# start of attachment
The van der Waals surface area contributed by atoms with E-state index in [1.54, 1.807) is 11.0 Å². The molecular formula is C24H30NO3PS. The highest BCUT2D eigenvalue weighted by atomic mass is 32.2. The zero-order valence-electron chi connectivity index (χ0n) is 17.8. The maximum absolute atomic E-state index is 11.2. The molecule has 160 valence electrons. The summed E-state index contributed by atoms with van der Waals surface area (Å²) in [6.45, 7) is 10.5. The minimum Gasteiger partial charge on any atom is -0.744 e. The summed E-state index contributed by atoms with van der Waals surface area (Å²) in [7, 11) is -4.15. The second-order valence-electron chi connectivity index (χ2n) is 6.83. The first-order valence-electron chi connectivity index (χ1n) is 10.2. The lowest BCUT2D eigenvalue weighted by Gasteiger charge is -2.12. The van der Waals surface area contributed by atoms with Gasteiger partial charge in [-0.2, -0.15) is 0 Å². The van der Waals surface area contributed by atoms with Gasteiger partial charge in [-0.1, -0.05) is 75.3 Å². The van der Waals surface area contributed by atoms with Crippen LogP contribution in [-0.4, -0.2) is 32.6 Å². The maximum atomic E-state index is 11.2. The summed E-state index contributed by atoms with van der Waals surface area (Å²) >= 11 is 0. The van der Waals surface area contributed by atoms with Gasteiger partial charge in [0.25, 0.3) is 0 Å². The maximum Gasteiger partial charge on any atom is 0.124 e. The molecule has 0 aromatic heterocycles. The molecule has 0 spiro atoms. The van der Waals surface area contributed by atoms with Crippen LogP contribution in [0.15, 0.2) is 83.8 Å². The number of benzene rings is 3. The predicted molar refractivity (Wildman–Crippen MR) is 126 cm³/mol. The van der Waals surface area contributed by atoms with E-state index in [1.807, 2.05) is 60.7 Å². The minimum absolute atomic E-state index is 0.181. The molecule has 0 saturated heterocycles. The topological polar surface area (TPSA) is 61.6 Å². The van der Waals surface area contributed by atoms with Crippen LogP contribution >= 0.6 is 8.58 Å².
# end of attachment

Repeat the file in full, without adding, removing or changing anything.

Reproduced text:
The van der Waals surface area contributed by atoms with E-state index in [1.54, 1.807) is 11.0 Å². The molecular formula is C24H30NO3PS. The highest BCUT2D eigenvalue weighted by atomic mass is 32.2. The zero-order valence-electron chi connectivity index (χ0n) is 17.8. The maximum absolute atomic E-state index is 11.2. The molecule has 160 valence electrons. The summed E-state index contributed by atoms with van der Waals surface area (Å²) in [6.45, 7) is 10.5. The minimum Gasteiger partial charge on any atom is -0.744 e. The summed E-state index contributed by atoms with van der Waals surface area (Å²) in [7, 11) is -4.15. The second-order valence-electron chi connectivity index (χ2n) is 6.83. The first-order valence-electron chi connectivity index (χ1n) is 10.2. The lowest BCUT2D eigenvalue weighted by Gasteiger charge is -2.12. The van der Waals surface area contributed by atoms with Gasteiger partial charge in [-0.2, -0.15) is 0 Å². The van der Waals surface area contributed by atoms with Gasteiger partial charge in [-0.1, -0.05) is 75.3 Å². The van der Waals surface area contributed by atoms with Crippen LogP contribution in [-0.4, -0.2) is 32.6 Å². The maximum atomic E-state index is 11.2. The summed E-state index contributed by atoms with van der Waals surface area (Å²) >= 11 is 0. The van der Waals surface area contributed by atoms with Gasteiger partial charge in [0.25, 0.3) is 0 Å². The maximum Gasteiger partial charge on any atom is 0.124 e. The molecule has 0 aromatic heterocycles. The molecule has 0 spiro atoms. The van der Waals surface area contributed by atoms with Crippen LogP contribution in [0.15, 0.2) is 83.8 Å². The number of benzene rings is 3. The predicted molar refractivity (Wildman–Crippen MR) is 126 cm³/mol. The van der Waals surface area contributed by atoms with E-state index in [1.807, 2.05) is 60.7 Å². The minimum absolute atomic E-state index is 0.181. The molecule has 0 saturated heterocycles. The topological polar surface area (TPSA) is 61.6 Å². The van der Waals surface area contributed by atoms with Crippen LogP contribution >= 0.6 is 8.58 Å².